Thomas James Hanley, Jr. (March 23, 1893[1] – March 9, 1969) was an American Air Force major general who served in the Pacific Theater during World War Two and commanded the 11th Air Force at the start of the Cold War.

Thomas James Hanley Jr.
At West Point in 1915
Born(1893-03-29)March 29, 1893
Coshocton, Ohio
DiedMarch 9, 1969(1969-03-09) (aged 75)
Boca Raton, Florida
AllegianceUnited States
Service/branchUnited States Air Force
Years of service1915-1952
RankMajor General
Commands heldMitchel Field,
First Air Force base,
Southesast Air Force Training Center,
Eastern Flight Training Command,
Air Service Command China-India-Burma,
11th Air Force
AwardsDistinguished Service Medal,
Legion of Merit with Oak Leaf Cluster,
Air Medal,
Honorary Companion of the Order of the Bath
Spouse(s)Cecelia Meilleur

Early life edit

Thomas Hanley was born, in Coshocton, Ohio, the third of six children of Thoms Hanley Sr, an Irish immigrant, and Mary (O'Connor) Hanley.[2]

Military service edit

Hanley graduated from the United States Military Academy with the Class of 1915.[3] He was commissioned as a second lieutenant of Infantry on June 12, 1915. Though originally assigned to the Twenty-Third Infantry in Texas, Hanley was moved to the Aviation Section of the Signal Corps in August 1916. He promptly entered the Corps's Aviation School in San Diego and was able to graduate from flying school by the following April. Following graduation, Hanley was assigned to the First Aero Squadron in New Mexico for about a month before being transferred to Texas to serve with the Fifth and then the Nineteenth Aero Squadrons.[2]

In February 1918, he was given his first command, that of the 274th Aero Squadron, based at Taliaferro Field in Texas. The following month Hanley was appointed engineering officer and commanding officer of the entire airfield. He went on to command Carruthers Field, also in Texas, until December 1919. At this point Hanley was transferred to Langley Field, Virginia to serve as an executive officer. In July 1920, he was transferred to the Air Service from the Infantry. In November of that year he was appointed director of the administration course at what was later redesignated the Tactical School. In December 1921, Hanley was transferred to Kindley Field in the Philippines to command the 2nd Observation Squadron until August 1922 and the Provisional Administration Company until September 1922. He was then moved to Camp Nichols to assume command of the 28th Bombardment Squadron.

After returning to the United States in March 1924, Hanley was given command of Crissy Field in California. That August, he entered the Army Industrial College and graduated the following February at which point he was assigned the Office of the Assistant Secretary of War. In 1930 he graduated from the Command and General Staff School after two years of study and was placed as the assistant commandant of the Advanced Flying School.[4] Following a short transfer to the Primary Flying School, Hanley became an instructor at the Command and General Staff School in 1932.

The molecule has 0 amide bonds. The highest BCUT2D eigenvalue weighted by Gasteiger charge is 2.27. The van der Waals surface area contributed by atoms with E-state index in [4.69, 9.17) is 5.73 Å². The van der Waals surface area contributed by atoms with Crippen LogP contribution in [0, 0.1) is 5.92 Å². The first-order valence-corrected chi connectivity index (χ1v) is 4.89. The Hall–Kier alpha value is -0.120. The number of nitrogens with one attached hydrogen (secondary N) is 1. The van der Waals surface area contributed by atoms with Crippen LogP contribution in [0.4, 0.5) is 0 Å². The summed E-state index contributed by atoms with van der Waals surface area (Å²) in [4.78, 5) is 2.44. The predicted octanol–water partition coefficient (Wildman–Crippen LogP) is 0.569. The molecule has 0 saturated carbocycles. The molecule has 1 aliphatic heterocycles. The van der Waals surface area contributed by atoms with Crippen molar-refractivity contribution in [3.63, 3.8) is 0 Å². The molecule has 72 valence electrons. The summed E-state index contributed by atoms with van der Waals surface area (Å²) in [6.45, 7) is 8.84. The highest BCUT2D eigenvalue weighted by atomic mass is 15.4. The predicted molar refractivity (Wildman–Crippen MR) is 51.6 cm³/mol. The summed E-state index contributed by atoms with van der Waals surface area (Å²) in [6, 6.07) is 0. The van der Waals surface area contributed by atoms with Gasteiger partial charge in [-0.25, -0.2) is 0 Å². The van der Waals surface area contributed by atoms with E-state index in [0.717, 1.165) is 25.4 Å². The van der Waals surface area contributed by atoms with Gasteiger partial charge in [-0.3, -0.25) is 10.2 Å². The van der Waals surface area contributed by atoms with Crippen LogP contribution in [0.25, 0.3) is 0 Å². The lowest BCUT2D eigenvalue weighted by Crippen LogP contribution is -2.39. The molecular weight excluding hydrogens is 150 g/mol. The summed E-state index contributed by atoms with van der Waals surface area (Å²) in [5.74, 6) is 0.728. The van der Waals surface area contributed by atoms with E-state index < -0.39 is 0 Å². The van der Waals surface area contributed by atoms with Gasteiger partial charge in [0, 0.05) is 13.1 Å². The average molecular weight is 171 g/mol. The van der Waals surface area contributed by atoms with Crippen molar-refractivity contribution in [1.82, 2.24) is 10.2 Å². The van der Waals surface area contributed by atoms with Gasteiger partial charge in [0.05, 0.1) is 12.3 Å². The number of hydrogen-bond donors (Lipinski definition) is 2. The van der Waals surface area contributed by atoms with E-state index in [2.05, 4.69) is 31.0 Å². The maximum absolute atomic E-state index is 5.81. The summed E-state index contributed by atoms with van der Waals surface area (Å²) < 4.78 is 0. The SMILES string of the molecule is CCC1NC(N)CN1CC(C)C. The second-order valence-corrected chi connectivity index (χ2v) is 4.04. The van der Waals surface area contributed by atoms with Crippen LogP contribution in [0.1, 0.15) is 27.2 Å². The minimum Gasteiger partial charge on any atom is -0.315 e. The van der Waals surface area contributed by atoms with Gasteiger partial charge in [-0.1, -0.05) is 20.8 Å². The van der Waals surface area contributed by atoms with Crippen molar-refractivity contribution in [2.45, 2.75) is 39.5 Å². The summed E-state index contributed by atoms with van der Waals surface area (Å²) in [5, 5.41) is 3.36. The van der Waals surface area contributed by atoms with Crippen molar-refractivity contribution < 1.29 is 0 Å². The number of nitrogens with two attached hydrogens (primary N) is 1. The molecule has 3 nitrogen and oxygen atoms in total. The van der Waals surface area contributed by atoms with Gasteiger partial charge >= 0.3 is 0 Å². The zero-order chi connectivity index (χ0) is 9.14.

Hanley went on to be named the chief of the First Air Force and the base commander for that unit in June 1941. By the following January he had been assigned to the Army Air Force headquarters in Washington, where he later became the chief of staff. In May 1943 Hanley was given command of the Southeast Air Force Training Center at Maxwell Field in Alabama. A year later, he again left the United States, this time as the commanding general of the China-Burma-India Air Service Command. By July 1945, he had assumed command of all Army Air Forces in India and Burma, this in addition to his duties with the Air Service Command.

Hanley returned to Army Air Force headquarters in the United States in January 1946 and was given command of the 11th Air Force in June of the same year. He retired from the Air Force in 1952 at the rank of major general.[2]

Awards edit

On November 23, 1944 Hanley was awarded the Army Distinguished Service Medal for "exceptionally meritorious and distinguished Commanding General Eastern Flight Training Command".[3]

He was also awarded the Legion of Merit while serving as the Deputy Chief of Staff for the Headquarters of the U.S. Army Air Force. Hanley went on to earn a Bronze Oak Leaf Cluster in lieu of a second Legion of Merit.[3]

Hanley was awarded the Air Medal and appointed Honorary Companion of the Order of the Bath.[4]

Personal life edit

Hanley married Cecelia Meilleur on June 12, 1917. They had two sons, Thomas James III, who also served in the Air Force, and Dexter Long, a Jesuit priest, as well as one daughter, Cecile Marie.[4]

He died in Boca Raton, Florida on March 9, 1969, and was buried at Arlington National Cemetery.[5]

References edit

  1. ^ Fogerty, Robert P. (1953). "Biographical Data on Air Force General Officers, 1917-1952, Volume 1 – A thru L" (PDF). Air Force Historical Research Agency. pp. 746–750. USAF historical studies: no. 91. Archived (PDF) from the original on August 31, 2021. Retrieved November 9, 2021.
  2. ^ a b c "Major General Thomas James Hanley Jr". United States Air Force. Retrieved November 29, 2016.
  3. ^ a b c "Thomas James Haney, Jr". Military Times. Retrieved November 29, 2016.
  4. ^ a b c Who Was Who in American History-The Military. Chicago: Marquis Who's Who. 1975. ISBN 0837932017. OCLC 2143230.
  5. ^ "Gen. Hanley, Led Fliers in Far East". Miami Herald. Boca Raton. UPI. March 11, 1969. p. 48. Retrieved December 1, 2022 – via